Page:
Toxic mix of COVID, regulation and liability will put more emphasis on supply chain risk in 2022
The pandemic’s disruption to global supply chains has propelled the issue to the top of the board’s agenda – new legislation and a changing risk landscape will keep it there.
Supply chain problems generated by widespread and protracted lockdowns from COVID will continue to dominate the global economy through 2022. Distorted patterns of consumer demand and product supply will persist, exacerbated by environmental factors. training, including port backlogs and truck driver shortages. Meanwhile, cyberattacks on supply chains have quadrupled in 2021 and the combination of organizations’ ever-increasing dependence on digital systems and the growth of organized cybercrime into a sophisticated global enterprise to exploit them will ensure. the continuation of this trend. Cyber security will become an indispensable facet of supply chain protection.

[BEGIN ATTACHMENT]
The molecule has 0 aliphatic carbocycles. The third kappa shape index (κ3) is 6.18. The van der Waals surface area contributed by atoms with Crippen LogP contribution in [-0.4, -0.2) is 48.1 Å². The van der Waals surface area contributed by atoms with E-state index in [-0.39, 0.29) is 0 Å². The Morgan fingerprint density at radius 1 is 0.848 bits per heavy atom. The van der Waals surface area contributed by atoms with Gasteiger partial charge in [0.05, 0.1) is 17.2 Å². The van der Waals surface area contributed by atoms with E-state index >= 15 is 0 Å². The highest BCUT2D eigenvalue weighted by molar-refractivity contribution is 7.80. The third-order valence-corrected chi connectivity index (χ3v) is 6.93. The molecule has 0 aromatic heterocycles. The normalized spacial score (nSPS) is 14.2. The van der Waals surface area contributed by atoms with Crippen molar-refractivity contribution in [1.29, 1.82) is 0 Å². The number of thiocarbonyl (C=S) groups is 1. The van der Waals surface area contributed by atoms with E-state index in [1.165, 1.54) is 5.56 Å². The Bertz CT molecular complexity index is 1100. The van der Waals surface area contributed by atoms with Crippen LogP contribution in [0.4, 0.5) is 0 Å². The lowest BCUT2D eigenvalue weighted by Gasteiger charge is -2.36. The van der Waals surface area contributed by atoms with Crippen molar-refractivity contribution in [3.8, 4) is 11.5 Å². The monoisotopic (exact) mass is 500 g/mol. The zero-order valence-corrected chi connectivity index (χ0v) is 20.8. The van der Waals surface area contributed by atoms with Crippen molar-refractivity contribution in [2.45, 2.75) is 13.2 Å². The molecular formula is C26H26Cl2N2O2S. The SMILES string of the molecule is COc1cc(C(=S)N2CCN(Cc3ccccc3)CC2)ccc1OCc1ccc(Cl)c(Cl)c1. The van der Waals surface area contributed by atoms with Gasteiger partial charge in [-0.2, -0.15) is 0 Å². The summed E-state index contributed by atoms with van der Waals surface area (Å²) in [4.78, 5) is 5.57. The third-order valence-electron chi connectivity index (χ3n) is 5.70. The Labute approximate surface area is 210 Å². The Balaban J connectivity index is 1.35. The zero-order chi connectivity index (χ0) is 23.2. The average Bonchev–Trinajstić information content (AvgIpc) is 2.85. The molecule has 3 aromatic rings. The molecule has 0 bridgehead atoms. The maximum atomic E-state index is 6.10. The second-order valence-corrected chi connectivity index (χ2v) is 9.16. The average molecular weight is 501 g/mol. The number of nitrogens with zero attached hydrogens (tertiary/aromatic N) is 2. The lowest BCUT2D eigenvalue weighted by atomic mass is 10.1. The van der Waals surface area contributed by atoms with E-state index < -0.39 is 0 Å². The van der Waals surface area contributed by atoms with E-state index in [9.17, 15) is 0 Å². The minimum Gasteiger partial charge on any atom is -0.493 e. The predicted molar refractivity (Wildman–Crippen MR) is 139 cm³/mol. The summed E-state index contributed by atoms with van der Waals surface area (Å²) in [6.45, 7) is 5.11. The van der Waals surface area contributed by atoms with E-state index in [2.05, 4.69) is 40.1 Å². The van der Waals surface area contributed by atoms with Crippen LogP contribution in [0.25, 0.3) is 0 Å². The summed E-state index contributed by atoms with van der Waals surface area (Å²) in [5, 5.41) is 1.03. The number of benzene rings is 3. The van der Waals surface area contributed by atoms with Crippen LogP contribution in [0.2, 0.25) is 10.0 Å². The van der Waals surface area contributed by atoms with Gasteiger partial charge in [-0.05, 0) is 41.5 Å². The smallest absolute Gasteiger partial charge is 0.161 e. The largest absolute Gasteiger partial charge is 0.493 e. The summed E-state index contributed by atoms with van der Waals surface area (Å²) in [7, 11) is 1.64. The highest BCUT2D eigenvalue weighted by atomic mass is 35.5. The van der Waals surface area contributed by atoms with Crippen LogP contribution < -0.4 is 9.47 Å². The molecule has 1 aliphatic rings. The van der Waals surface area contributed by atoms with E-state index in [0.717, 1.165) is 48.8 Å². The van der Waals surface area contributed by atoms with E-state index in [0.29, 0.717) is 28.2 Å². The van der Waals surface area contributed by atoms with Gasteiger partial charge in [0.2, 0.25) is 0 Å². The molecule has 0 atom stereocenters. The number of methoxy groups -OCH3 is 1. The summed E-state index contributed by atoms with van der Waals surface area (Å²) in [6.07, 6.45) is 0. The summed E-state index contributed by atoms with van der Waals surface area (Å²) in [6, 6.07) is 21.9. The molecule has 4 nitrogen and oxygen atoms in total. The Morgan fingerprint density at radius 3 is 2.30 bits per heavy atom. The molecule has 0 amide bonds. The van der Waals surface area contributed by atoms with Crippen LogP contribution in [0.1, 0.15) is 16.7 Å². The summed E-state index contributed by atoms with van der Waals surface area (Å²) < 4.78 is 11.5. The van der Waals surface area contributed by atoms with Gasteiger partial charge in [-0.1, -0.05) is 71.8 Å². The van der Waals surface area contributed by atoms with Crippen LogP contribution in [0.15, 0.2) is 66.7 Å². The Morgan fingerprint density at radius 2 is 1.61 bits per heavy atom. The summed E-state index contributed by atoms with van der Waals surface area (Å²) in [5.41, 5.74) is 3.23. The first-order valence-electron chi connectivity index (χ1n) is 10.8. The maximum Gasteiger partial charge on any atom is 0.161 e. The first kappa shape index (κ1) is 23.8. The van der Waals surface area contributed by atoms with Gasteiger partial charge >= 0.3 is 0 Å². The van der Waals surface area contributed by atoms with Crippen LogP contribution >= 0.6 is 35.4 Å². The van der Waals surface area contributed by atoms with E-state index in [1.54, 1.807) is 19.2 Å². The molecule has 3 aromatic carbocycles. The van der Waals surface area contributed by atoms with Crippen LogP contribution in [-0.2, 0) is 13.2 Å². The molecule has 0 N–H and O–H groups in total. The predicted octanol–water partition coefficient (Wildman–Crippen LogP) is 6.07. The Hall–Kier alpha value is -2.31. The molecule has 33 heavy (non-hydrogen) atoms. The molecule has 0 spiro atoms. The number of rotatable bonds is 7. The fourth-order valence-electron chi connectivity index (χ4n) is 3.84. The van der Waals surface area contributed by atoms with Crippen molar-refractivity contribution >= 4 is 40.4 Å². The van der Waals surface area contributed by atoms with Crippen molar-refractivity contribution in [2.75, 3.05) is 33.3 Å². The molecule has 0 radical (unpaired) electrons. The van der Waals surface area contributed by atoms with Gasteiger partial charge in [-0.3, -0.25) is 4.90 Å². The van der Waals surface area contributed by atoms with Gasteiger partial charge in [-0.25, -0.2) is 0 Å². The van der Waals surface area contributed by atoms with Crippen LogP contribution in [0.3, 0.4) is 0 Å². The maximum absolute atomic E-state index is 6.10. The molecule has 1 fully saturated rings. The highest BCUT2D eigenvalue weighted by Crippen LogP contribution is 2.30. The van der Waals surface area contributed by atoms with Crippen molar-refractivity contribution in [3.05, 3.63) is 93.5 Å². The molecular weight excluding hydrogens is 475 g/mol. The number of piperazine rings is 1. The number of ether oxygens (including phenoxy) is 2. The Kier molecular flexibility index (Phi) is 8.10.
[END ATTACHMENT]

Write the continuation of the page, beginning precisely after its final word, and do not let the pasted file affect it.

Corporate boards will also need to focus on complying with a series of new supply chain regulations. In Germany, the Supply Chain Act comes into force in 2023, the result of a perceived lack of self-regulation by companies to prevent human rights violations by suppliers. Companies are now required by law to ensure that they and their suppliers respect human rights. Failure to do so could result in fines of up to two percent of the company’s average annual revenue.
Elsewhere, the EU’s plan for mandatory supply chain due diligence will gain momentum. The European Commission’s draft supply chain directive is expected to be adopted in January 2022 and transposed into the national law of the 27 EU member states within 24 months. This will see the creation of a liability regime under which companies can be held liable under national law for damages resulting from potential or actual negative effects on human rights, the environment or good governance. that they themselves, or companies that they control, have caused or contributed by their acts or omissions and provides compensation. Businesses don’t have time to waste preparing for the due diligence requirements they will face.